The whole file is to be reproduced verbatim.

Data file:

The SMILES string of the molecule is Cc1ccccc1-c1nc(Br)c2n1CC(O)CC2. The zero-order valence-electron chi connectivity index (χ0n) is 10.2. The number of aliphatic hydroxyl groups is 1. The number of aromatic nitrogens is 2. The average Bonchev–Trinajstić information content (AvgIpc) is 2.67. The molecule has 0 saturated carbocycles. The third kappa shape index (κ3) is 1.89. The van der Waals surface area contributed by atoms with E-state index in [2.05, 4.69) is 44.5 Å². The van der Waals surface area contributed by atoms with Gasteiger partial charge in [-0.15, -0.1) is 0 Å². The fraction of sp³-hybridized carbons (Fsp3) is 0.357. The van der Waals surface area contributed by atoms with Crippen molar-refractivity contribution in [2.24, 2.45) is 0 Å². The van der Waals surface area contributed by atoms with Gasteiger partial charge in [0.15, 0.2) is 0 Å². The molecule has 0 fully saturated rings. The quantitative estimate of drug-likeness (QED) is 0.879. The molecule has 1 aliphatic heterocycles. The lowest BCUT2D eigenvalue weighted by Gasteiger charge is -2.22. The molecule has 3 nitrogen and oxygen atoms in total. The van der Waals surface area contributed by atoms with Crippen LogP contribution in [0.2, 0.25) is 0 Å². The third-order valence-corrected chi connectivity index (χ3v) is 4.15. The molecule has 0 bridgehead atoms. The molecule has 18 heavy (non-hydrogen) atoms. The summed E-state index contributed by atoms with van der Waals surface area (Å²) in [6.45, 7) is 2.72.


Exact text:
The SMILES string of the molecule is Cc1ccccc1-c1nc(Br)c2n1CC(O)CC2. The zero-order valence-electron chi connectivity index (χ0n) is 10.2. The number of aliphatic hydroxyl groups is 1. The number of aromatic nitrogens is 2. The average Bonchev–Trinajstić information content (AvgIpc) is 2.67. The molecule has 0 saturated carbocycles. The third kappa shape index (κ3) is 1.89. The van der Waals surface area contributed by atoms with E-state index in [2.05, 4.69) is 44.5 Å². The van der Waals surface area contributed by atoms with Gasteiger partial charge in [-0.15, -0.1) is 0 Å². The fraction of sp³-hybridized carbons (Fsp3) is 0.357. The van der Waals surface area contributed by atoms with Crippen molar-refractivity contribution in [2.24, 2.45) is 0 Å². The van der Waals surface area contributed by atoms with Gasteiger partial charge in [0.15, 0.2) is 0 Å². The molecule has 0 fully saturated rings. The quantitative estimate of drug-likeness (QED) is 0.879. The molecule has 1 aliphatic heterocycles. The lowest BCUT2D eigenvalue weighted by Gasteiger charge is -2.22. The molecule has 3 nitrogen and oxygen atoms in total. The van der Waals surface area contributed by atoms with Crippen LogP contribution in [0.2, 0.25) is 0 Å². The third-order valence-corrected chi connectivity index (χ3v) is 4.15. The molecule has 0 bridgehead atoms. The molecule has 18 heavy (non-hydrogen) atoms. The summed E-state index contributed by atoms with van der Waals surface area (Å²) in [6.45, 7) is 2.72.